On Monday, law schools across the country started distributing Tim Horton’s gift cards worth $15 each to thousands of first-year law students. Approximately 4,000 have received them.
And who was their magnanimous benefactor? None other than Osler Hoskin & Harcourt LLP, which advised Tim Horton’s on the innovative tax-inversion deal struck with Burger King in August.
Enclosed with the gift card was a note from the firm’s vice chairman, Clay Horner, expressing his pride in the firm’s work on the deal — which made use of a novel structure while managing sensitive cultural and political factors — and offering students a coffee break on them.
Horner, who wrote the note in early September, says he has been heartened by the outpouring of gratitude from first-year students with a couple of them tweeting out their appreciation.
“I probably hadn’t thought about it for the past month,” he said. “Then, lo and behold, I started getting these e-mails from students across the country saying, ‘Mr. Horner, we were all just handed this Tim’s gift card,’ and their sentiments are just really nice.”
The inspiration for the idea came out of Osler’s students committee. In late September — about a month after the Tim’s deal was announced — committee chairman Shuli Rodal called Horner with an idea for a branding initiative.
With a gesture as simple as sending out coffee cards, the firm could show off its innovative deal making all the while doing something nice for first-year law students during what must be a stressful time.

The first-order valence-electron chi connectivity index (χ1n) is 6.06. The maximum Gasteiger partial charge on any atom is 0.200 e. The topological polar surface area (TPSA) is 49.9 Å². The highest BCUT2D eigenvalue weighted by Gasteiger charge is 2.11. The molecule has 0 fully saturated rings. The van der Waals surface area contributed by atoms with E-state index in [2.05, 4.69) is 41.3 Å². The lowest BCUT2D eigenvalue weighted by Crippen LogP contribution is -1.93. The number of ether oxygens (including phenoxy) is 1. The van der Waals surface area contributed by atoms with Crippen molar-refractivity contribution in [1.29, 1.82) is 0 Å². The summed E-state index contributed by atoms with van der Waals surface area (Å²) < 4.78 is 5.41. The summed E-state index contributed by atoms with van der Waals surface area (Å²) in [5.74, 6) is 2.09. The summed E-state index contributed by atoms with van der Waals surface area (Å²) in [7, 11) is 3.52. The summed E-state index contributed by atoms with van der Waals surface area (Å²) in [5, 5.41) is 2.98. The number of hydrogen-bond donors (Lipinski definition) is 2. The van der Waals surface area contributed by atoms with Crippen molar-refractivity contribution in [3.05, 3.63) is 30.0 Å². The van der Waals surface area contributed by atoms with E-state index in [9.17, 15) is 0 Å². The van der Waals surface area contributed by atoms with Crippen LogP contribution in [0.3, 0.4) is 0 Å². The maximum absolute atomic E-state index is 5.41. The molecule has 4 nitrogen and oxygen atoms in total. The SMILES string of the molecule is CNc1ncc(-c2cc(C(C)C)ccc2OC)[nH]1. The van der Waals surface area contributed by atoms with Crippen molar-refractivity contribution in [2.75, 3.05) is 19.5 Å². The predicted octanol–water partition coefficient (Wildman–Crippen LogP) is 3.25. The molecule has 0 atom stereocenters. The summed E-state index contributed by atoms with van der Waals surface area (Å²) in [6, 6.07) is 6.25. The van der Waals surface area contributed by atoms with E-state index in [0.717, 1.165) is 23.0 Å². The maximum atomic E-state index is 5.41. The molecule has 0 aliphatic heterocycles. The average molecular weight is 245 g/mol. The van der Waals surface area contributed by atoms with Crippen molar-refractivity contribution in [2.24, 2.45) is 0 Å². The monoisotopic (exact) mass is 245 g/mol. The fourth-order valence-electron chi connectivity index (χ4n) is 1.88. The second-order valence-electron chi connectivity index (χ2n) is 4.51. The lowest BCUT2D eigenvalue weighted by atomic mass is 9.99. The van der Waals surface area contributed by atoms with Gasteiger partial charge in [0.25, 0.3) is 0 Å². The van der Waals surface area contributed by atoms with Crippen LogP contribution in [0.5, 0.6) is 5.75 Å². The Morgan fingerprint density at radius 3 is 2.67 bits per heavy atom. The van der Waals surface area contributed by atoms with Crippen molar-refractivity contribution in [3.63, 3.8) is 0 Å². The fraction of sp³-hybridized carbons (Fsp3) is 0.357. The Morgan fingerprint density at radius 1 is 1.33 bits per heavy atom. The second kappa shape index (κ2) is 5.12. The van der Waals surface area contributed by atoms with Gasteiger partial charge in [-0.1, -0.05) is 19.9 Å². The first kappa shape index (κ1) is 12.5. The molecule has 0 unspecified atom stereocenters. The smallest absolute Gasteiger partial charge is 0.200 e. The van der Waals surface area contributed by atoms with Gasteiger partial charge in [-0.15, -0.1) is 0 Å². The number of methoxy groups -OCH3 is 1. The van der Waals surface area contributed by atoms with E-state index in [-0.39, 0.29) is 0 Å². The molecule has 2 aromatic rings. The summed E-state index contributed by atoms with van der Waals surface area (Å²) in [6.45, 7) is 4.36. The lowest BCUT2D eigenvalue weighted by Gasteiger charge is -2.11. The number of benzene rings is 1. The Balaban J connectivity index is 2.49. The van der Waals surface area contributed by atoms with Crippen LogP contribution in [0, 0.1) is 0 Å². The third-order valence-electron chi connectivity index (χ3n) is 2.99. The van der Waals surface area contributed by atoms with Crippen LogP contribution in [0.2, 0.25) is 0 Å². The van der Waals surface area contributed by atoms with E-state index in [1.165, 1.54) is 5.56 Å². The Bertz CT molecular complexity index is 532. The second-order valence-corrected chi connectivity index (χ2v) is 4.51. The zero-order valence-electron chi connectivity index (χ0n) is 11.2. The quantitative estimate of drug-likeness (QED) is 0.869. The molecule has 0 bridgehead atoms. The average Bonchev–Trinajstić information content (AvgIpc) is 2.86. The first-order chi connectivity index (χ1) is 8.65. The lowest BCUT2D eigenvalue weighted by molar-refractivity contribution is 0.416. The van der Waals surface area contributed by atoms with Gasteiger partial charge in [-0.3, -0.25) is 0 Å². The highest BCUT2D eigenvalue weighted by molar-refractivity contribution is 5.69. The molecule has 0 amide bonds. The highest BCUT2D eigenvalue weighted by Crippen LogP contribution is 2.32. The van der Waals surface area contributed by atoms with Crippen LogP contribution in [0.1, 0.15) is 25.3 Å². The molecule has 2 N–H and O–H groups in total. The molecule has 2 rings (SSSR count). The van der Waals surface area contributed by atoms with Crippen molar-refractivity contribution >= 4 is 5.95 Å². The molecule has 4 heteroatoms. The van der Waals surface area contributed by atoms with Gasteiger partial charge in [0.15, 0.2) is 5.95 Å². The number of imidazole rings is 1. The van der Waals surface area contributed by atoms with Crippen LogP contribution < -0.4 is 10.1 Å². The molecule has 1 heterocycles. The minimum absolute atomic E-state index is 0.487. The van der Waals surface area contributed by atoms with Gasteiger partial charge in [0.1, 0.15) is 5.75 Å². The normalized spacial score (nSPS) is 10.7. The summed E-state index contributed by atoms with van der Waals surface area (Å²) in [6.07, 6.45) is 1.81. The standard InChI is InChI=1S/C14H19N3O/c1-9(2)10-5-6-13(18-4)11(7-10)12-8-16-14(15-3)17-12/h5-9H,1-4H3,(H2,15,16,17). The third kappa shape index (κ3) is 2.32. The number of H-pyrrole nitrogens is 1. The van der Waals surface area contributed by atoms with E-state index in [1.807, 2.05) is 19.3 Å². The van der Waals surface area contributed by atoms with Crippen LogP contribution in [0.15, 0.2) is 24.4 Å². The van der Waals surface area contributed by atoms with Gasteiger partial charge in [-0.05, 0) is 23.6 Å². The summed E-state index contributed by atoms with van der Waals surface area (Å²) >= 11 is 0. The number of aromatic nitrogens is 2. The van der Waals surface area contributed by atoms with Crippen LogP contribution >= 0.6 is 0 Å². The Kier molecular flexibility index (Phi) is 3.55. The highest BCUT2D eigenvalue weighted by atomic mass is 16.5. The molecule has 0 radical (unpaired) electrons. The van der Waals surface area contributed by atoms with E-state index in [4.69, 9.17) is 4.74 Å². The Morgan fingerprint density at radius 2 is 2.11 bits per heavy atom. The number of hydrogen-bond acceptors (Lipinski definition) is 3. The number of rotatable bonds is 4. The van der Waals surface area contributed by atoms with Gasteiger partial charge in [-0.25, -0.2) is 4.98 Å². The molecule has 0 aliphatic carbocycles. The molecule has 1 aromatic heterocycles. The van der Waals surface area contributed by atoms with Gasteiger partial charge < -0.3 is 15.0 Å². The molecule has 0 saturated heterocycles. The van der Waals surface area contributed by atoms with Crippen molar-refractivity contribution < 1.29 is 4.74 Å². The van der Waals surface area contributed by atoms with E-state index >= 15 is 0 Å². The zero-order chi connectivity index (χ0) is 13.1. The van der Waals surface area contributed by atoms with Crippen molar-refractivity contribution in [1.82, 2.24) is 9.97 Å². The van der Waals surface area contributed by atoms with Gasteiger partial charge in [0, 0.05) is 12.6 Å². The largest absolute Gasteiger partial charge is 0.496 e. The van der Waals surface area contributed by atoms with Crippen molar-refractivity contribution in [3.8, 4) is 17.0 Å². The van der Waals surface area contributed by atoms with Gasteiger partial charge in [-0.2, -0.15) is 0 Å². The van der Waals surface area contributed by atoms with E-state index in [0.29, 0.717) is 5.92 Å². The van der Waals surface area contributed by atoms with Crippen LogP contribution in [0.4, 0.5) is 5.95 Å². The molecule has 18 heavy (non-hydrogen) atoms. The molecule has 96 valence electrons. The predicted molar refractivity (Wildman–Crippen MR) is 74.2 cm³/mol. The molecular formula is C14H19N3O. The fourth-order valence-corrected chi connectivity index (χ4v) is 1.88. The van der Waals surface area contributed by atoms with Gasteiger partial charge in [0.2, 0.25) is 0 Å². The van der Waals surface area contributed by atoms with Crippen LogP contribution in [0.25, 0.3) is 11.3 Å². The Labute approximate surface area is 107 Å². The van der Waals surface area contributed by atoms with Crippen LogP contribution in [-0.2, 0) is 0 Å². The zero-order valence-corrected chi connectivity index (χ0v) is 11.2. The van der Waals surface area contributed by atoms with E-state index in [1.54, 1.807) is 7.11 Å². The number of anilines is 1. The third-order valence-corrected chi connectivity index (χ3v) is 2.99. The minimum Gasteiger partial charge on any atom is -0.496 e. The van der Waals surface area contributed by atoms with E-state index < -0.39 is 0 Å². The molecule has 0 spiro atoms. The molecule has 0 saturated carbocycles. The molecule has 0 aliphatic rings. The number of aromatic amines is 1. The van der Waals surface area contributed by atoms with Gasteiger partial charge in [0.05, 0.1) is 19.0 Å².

Horner said he thought it was a great idea: “Every lawyer can remember the stress they had leading up to first-year exams. That was 30-plus years ago for me, but I can still remember that time and thinking, ‘How will I ever get through all of this?’”
The card giveaway has also gotten kudos from Osler’s client. A few days after signing off on it, Horner mentioned the initiative offhandedly to Jill Sutton, general counsel at Tim Horton’s. He expected maybe a nod of approval but was blown away by the response.
“Her reaction was more than I expected,” he says. “She proceeded to send it to all the executive team at Tim’s, who sent back nice e-mails saying, ‘Wow, we really appreciate you thinking of us.’ I feel so good about that. Establishing a partnership with your client like that is really great.”
Horner doesn’t want to overplay the strategic aspect of a simple gift. While the idea has been well received by Tim Horton’s and law students, it was never about buttering up the client or recruiting talent, he says.
“So much of what you’re doing in recruitment is very targeted. This was something we wanted to do for everybody. . . . We were trying to do something nice at what was a modest cost, maybe get a little bit of buzz going around the law schools, and just feeling good about it.”
With the e-mails pouring in, Horner must be feeling even better now. “One of the e-mails I had this morning was from a first-year student at the University of Calgary who said, you know, I really am feeling a lot of stress and this is a great way to take a break and, frankly, 15 bucks makes a difference to me right now.”